As a non-technical person, you likely are thinking of your idea and its components as being relatively straightforward. However, you're probably missing a lot of the necessary details that would enable you to plan the project in milestones. Technologists don't think like everyday people. Without a clear roadmap to keep them on track, they will build something with poor usability or some other major hurdle.


Before hiring a freelancer to start building, it can pay first to hire one who has excellent communication skills in the capacity of a consultant. You can have a call to explain what you want and then have them research the technologies required to build it. Based on this, they can draft a project plan.


3. Consider Hiring a Project Manager

If, upon reading said project plan, you're feeling lost, and out of your depth, it may be worthwhile hiring a freelance project manager (PM). This is a technical professional who can act as a bridge between you, normie, and an engineer who will be doing the actual building. Their job will be to ensure everybody is on the same page, has reasonable expectations, deadlines are met, and you stay under budget.


Coders love to get into a cozy flow and focus on building. They don't like being interrupted, pestered for updates, or having to answer a lot of questions. Many engineers are quite straightforward people and come across as overly blunt. They can also be quite proud and take affront if they feel their competence is being questioned. A good PM will know how to handle both sides—you and the engineer—and act as a buffer between.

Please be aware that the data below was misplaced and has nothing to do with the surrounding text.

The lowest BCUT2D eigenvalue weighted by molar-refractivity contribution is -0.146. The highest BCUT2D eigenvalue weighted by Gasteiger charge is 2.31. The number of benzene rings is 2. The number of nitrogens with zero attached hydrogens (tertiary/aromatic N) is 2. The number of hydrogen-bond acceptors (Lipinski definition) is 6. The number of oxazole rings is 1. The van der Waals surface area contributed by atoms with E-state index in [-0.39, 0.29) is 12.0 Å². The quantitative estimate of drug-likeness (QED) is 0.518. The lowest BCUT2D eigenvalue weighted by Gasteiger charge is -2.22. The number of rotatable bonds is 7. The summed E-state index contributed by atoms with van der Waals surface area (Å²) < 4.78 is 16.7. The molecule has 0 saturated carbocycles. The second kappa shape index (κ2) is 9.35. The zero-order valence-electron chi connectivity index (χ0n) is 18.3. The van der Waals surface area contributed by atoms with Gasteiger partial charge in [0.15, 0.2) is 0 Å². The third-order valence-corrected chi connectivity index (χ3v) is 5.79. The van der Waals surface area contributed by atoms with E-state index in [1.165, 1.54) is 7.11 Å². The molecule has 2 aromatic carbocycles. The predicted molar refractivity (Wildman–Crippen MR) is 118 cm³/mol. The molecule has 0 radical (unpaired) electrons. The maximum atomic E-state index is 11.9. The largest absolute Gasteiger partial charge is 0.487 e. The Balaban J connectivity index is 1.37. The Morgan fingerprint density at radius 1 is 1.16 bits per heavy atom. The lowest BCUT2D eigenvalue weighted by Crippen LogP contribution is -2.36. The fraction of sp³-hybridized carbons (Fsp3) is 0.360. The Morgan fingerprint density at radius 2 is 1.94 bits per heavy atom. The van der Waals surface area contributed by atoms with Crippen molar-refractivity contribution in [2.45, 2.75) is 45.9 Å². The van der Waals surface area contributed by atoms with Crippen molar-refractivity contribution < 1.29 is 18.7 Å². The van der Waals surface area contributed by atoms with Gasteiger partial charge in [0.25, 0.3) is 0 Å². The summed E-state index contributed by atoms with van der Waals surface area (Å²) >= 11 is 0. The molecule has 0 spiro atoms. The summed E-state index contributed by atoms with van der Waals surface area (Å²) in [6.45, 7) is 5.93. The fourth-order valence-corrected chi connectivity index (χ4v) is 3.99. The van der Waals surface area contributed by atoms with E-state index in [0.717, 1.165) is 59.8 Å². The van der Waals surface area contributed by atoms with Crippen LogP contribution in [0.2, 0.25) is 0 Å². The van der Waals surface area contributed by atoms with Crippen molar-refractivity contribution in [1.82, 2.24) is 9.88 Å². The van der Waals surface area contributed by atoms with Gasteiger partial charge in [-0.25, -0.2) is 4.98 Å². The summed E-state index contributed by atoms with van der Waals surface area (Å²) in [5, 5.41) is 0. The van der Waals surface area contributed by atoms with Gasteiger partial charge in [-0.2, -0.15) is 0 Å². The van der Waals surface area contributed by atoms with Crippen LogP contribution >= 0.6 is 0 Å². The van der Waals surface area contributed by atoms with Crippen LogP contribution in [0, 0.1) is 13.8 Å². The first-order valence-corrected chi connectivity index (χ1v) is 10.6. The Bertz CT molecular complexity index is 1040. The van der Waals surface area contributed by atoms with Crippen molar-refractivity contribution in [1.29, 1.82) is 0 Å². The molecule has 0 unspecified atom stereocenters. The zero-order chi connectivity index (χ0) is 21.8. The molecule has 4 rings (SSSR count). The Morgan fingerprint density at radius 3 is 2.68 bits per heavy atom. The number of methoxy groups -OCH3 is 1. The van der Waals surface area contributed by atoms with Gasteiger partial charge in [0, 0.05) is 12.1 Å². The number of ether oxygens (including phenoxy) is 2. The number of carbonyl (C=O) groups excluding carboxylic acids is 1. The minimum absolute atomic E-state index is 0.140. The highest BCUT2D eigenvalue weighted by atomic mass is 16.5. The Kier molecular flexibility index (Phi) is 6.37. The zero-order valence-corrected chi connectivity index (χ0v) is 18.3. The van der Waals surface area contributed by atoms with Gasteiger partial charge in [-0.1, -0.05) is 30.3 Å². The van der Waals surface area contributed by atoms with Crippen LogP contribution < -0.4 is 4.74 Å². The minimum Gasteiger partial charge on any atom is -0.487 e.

Ideally, work with a PM who has entrepreneurial experience and can understand your mindset, ask the right questions, and help you design optimal launch plans. This type of freelance PM can see beyond merely building a piece of software that works from a technical standpoint. They can help produce something that people will want to use, and that you can monetize.


4. Build An Audience — Or Buy Traffic

Once your MVP is ready, you'll want to put it out into the world to get feedback. Even if it's just a landing page with an email sign-up form, you'll want to attract potential users.


There are two ways to attract relevant traffic: